Archive for the 'Politics' Category

British Interest in American Election

I was walking along a small suburban London street yesterday when I heard a woman tell her male friend “I just wasted most of the day watching election coverage”.

I thought hard but couldn’t recall any British election going on right now. Could she possibly mean our election?

Sure enough, she went on to talk about watching all the speeches from the “Republican Conference”, as well as Michelle Obama’s speech from last week’s convention, all on the BBC website.

I didn’t identify myself as an American (or elsewise for that matter) so I could eavesdrop research without affecting the results.

She went on to say that she found Sarah Palin to be “absolutely abhorrent” and that she couldn’t “wrap her mind around how anyone could possibly vote for these people.” I couldn’t agree more.

After I found my way back to my hostel, I noticed that BBC television was breaking into programming (mostly American sitcoms) to play any RNC speeches they considered interesting.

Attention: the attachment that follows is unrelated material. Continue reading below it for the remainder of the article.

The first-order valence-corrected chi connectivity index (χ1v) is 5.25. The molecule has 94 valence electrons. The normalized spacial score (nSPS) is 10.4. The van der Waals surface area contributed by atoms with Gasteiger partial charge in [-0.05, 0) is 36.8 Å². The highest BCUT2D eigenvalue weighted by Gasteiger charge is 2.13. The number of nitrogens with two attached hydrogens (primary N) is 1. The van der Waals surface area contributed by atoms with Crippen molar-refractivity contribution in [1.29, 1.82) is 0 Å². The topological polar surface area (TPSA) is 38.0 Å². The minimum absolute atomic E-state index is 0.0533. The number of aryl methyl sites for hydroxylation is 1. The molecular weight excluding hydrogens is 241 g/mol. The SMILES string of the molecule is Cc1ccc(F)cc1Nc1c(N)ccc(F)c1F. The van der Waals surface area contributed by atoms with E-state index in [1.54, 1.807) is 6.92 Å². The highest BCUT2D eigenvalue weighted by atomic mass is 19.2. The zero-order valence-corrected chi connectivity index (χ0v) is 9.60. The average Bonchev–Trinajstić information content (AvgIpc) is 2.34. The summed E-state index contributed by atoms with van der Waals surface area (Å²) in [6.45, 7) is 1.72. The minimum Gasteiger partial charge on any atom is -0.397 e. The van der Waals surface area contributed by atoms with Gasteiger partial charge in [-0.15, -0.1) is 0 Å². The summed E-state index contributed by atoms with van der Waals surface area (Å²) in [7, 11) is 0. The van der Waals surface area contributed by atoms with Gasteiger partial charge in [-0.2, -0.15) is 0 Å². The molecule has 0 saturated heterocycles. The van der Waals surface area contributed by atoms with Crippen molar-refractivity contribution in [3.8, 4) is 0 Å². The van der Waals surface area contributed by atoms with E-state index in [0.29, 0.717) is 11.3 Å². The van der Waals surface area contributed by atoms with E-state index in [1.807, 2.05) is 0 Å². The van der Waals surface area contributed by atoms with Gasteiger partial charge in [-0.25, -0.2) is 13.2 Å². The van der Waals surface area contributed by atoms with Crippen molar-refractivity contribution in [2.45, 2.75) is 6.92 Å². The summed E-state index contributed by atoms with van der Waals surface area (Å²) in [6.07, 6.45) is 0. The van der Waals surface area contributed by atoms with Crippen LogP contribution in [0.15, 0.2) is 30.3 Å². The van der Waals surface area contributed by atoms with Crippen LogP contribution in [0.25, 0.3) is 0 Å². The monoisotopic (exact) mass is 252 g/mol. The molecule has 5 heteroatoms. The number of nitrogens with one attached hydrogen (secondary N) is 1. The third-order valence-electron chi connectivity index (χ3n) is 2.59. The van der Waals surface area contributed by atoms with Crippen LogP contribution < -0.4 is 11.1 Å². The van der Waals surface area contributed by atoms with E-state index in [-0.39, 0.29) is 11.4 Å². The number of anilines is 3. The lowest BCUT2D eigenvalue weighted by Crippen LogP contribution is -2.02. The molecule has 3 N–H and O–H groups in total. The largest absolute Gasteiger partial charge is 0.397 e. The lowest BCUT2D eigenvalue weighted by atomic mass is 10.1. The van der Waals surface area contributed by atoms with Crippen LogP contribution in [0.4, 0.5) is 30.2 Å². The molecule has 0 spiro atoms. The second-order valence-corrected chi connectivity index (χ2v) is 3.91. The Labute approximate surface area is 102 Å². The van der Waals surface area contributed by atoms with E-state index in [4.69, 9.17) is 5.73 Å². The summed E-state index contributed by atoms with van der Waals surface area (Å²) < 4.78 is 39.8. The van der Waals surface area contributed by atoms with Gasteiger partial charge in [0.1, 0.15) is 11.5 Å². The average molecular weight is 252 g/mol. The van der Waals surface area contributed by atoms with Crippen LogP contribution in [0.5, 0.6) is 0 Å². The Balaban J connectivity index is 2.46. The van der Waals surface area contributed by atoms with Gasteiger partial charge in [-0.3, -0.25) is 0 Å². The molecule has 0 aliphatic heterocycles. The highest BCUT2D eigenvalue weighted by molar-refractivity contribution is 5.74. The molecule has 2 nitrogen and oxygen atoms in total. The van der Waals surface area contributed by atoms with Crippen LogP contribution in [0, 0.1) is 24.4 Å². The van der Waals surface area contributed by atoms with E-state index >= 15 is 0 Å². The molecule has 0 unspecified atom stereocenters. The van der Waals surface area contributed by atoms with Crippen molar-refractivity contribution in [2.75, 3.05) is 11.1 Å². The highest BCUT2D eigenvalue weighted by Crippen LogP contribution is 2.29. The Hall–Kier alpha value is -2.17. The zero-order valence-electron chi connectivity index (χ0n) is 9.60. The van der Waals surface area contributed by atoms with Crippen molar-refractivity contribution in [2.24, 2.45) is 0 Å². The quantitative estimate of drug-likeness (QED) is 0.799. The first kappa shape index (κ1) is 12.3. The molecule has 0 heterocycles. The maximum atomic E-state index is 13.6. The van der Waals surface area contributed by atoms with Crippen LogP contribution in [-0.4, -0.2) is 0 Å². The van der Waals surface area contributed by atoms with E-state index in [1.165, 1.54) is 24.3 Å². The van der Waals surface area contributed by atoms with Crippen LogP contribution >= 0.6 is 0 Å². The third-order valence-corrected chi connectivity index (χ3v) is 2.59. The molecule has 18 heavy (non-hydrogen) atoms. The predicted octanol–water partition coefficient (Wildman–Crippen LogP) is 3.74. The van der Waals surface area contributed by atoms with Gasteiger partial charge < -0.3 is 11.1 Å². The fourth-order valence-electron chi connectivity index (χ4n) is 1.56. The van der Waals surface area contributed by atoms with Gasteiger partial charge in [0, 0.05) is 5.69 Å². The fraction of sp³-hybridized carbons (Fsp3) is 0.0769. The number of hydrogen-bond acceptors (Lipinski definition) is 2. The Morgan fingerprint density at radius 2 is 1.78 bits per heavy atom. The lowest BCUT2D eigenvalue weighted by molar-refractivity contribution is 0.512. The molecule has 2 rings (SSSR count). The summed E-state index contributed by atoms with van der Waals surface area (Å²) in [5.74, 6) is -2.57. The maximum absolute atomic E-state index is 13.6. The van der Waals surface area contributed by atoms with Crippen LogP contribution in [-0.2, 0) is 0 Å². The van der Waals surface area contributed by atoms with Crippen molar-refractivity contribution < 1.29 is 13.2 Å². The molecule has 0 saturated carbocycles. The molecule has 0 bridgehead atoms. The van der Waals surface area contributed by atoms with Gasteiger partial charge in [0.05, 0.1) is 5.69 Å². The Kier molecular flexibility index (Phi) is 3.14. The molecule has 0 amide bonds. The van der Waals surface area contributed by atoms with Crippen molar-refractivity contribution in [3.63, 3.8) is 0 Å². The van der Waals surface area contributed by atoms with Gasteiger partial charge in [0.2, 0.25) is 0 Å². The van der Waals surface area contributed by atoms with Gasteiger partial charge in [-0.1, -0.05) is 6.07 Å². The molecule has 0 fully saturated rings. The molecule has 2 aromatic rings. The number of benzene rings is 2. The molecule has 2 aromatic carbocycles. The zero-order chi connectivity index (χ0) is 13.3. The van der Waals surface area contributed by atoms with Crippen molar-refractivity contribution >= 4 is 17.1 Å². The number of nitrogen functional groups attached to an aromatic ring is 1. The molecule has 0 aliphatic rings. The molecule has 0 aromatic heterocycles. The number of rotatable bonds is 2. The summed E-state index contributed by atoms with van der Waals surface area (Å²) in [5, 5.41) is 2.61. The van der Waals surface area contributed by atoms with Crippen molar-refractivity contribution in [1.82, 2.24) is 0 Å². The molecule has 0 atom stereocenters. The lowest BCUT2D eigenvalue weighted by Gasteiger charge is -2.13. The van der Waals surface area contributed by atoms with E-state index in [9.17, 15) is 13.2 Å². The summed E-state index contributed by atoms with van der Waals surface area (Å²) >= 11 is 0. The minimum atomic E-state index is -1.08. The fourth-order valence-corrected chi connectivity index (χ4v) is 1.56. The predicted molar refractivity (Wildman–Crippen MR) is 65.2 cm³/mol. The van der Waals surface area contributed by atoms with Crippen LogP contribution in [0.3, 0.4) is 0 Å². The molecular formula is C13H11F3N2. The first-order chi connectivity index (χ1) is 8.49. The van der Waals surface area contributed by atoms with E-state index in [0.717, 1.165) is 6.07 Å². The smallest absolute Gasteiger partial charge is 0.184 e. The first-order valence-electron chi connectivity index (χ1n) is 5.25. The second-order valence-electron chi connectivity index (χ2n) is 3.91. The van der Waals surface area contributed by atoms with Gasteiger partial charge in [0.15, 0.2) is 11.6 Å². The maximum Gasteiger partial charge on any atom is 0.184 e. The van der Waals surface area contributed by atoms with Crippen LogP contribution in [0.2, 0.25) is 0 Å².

And the headline on one of London’s free daily newspapers today was
McCAIN: STAND UP AND FIGHT WITH ME

This level of interest surprised me, I guess because British politics receives barely a mention on American newscasts and in the public sphere (diehard C-SPAN watchers notwithstanding). But then the Brits don’t go around bullying others and starting wars. Anymore.

Bush again :-(

Well, I did what I could to prevent Bush from getting re-elected, but it came to pass anyway. On election day, I held a MoveOnPAC phone bank party at my place where we had ten people calling Democratic voters to in swing states to urge them to go to the polls.

The meanest people were in Florida, where many of the Democrats we called told us they’d voted for Bush for “moral” reasons. The nicest people were in Wisconsin, where they seemed genuinely happy we’d called them, even if they’d already voted.

Here’s my mother’s take on the 2004 election.

What scares me the most is that it seems we are becoming more and more a Christian nation. Many people voted for Bush because they saw him as the better Christian. Never mind that Jesus never preached war or the killing of innocent people, and doubtless wouldn’t approve of much of what Bush stands for.

History is full of examples of what happens when religion divides a country or territory. We only have to look at Northern Ireland, the former Yugoslavia, or current day Iraq.

One organization I support in this realm is Americans United for Separation of Church and State.